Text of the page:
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It would ruin the referendum and let the whole country down. For politicians on both sides of the Scottish independence debate, nothing could be presently more mortifying or credibility-destroying than to be caught mongering “fear.” In his keynote conference address last month, the SNP leader Alex Salmond peered down his nose at this unwelcome intruder in the sunny world of Scottish politics:

This debate is about whether Scotland should be independent. Those running the official campaign against that proposition call themselves “Project Fear”. For the term “Project Fear” is not some insult dreamed up by the Yes campaign. It is a self-description. That’s right – the No Campaign actually described themselves as Project Fear.

Nonetheless, the No side are usually contrite about their tendency to drift into scaremongering, and scrupulous in acknowledging that an independent Scotland could “go it alone.” The Telegraph’s arch-Unionist Alan Cochrane has grumbled of Project Fear that, “the sobriquet was stupidly coined by Better Together but has been taken up with understandable relish by the SNP who say that anyone who questions their claims about independence is guilty of negativity.”

Negativity? From where do the SNP get the effrontery? Fear is, in fact, the staple ingredient of every SNP policy; so much so that a Scottish government without fear would look like a bakery which was trying to get by without flour. They might as well rename the entire Scottish government “Project Fear.” Let us look back at some of the things which the Holyrood administration – itself supposedly more easy-going and social-democratic than the Westminster one – has required us to be afraid of over the last few years.

Alcohol: You may think that six-pack in the fridge looks pretty friendly. How can you be so naïve? The former SNP Health Secretary Nicola Sturgeon has contended that “Too many Scots are drinking themselves to death. The problem affects people of all walks of life.” She holds alcohol responsible for thousands of premature deaths, hospital admissions, and violent crimes. But if you’re getting feart, don’t worry! Nicola’s paternalistic government and its army of health experts are here to save the day. Sturgeon has previously connived to prevent under-21s from buying alcohol and she has tried to introduce a prohibition on cheap alcohol through minimum pricing.

Cigarettes: A product so frightening that you need to be rescued from even seeing it. In April shops were banned from displaying cigarettes, lest the mere sight of them tempt you into setting a first foot on the road to cancer. The SNP government previously introduced a ban against smoking indoors in public places, just in case you were too feart of second-hand smoke to leave the safety of your own house for the pub.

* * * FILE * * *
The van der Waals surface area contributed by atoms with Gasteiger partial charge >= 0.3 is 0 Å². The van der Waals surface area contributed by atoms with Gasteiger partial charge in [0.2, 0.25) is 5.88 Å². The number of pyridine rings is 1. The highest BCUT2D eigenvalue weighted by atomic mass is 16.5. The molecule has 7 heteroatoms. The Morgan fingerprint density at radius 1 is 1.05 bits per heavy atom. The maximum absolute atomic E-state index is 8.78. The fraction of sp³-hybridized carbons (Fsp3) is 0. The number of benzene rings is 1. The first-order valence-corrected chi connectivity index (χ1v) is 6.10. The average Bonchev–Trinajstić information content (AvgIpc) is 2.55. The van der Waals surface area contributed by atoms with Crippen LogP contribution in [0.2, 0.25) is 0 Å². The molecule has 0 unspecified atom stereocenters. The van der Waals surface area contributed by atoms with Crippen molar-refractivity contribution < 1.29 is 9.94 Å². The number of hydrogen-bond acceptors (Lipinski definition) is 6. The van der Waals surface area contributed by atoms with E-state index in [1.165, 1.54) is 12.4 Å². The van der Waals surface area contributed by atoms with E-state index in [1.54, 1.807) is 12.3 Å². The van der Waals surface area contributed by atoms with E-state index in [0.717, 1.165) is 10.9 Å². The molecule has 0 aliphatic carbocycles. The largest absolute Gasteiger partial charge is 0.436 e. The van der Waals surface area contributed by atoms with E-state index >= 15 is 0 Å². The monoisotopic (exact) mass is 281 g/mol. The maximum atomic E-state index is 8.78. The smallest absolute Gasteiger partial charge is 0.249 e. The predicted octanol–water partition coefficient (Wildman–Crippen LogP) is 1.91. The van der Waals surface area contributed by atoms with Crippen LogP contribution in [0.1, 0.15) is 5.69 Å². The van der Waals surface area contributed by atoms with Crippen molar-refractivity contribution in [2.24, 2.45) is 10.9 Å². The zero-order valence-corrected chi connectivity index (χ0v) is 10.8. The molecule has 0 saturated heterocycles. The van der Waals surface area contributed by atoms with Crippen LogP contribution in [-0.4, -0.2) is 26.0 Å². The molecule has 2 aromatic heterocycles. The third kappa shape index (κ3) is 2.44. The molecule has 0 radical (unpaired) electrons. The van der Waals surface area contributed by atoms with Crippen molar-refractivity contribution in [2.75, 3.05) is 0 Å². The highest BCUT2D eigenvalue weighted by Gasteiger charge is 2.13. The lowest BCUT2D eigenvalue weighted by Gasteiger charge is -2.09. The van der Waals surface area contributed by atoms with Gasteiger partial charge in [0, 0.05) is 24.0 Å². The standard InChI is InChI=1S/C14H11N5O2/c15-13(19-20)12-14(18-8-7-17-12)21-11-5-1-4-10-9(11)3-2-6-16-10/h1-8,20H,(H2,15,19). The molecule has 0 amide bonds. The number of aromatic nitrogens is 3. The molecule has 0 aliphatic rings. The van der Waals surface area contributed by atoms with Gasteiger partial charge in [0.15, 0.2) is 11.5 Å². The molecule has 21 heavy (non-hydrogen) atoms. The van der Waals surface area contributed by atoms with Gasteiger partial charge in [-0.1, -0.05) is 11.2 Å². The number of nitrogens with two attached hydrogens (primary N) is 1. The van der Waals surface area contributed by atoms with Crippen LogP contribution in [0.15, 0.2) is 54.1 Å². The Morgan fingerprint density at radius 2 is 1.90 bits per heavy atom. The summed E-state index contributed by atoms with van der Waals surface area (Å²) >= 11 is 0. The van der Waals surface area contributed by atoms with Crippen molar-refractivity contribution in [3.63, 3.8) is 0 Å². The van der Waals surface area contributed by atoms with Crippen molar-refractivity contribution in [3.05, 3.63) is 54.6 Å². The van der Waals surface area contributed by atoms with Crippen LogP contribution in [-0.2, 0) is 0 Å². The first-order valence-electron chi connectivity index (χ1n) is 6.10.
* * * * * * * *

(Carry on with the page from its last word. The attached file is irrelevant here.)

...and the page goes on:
Food: In June the Public Health Minister Michael Matheson reported a terrifying incident which befell him whilst he was walking around his local supermarket. “Rows and rows” of shelves were stocked with “absolute junk foods.” The poor man related that, “I could have taken my trolley and filled it up over and over again with deal after deal after deal as a result.” Luckily, he escaped without being brainwashed by some breakfast cereal, but if you’re terrified that you might not prove so resilient, Matheson’s paternalistic government is on your side.

Words: Sticks and stones will break your bones, but words will never hurt you? Think again – some football songs and chants contain words which are so innately terrifying that we need to be literally protected from them. Luckily, the paternalistic SNP government are here once again to save us with their Offensive Behaviour at Football and Threatening Communications Act. Sing the wrong song and you can now be (at least in theory) jailed.

Our parents: It turns out that getting on with your mum and dad is the most craven type of appeasement. Even if they are not murderously abusive, they have never been trained to provide childcare, and nobody is regulating the quality of the service. Thank heavens that some proper paternalists, the SNP government, are here to guarantee a “named person” for every child, who will ensure that they are being raised in the correct, government-approved manner. In August a government spokeswoman explained that, “Our focus is on the safety and protection of children. The named person, who is likely to be a health visitor, head or deputy head teacher and will usually already know the child, will be a first point of contact if help is needed.” The pro-independence blog Wings Over Scotland juxtaposed a hostile headline about this new policy with an image of Daniel Pelka, a child who was starved to death by his mother and stepfather. If you had not been hitherto emotionally manipulated into fearing your own and everybody else’s parents, this surely nails it.

It seems, therefore, that the whole of Scottish politics is a rollercoaster ride of terror. You can’t leave the house without being menaced by shelves of discount biscuits or having your psyche invaded by the deadly allure of cheap alcohol. But if you stay at home you could end up being murdered by your own parents. In contrast to this, a few awkward questions about the Schengen agreement or shipyards closing scarcely merit a PG rating. I always hide behind the sofa whenever they start talking about university funding, so perhaps that should be a 15. But Nicola Sturgeon on alcohol-related deaths is so frightening that it should be rated strictly over-18.

[Tychy previously reviewed Lesley Riddoch’s Blossom.]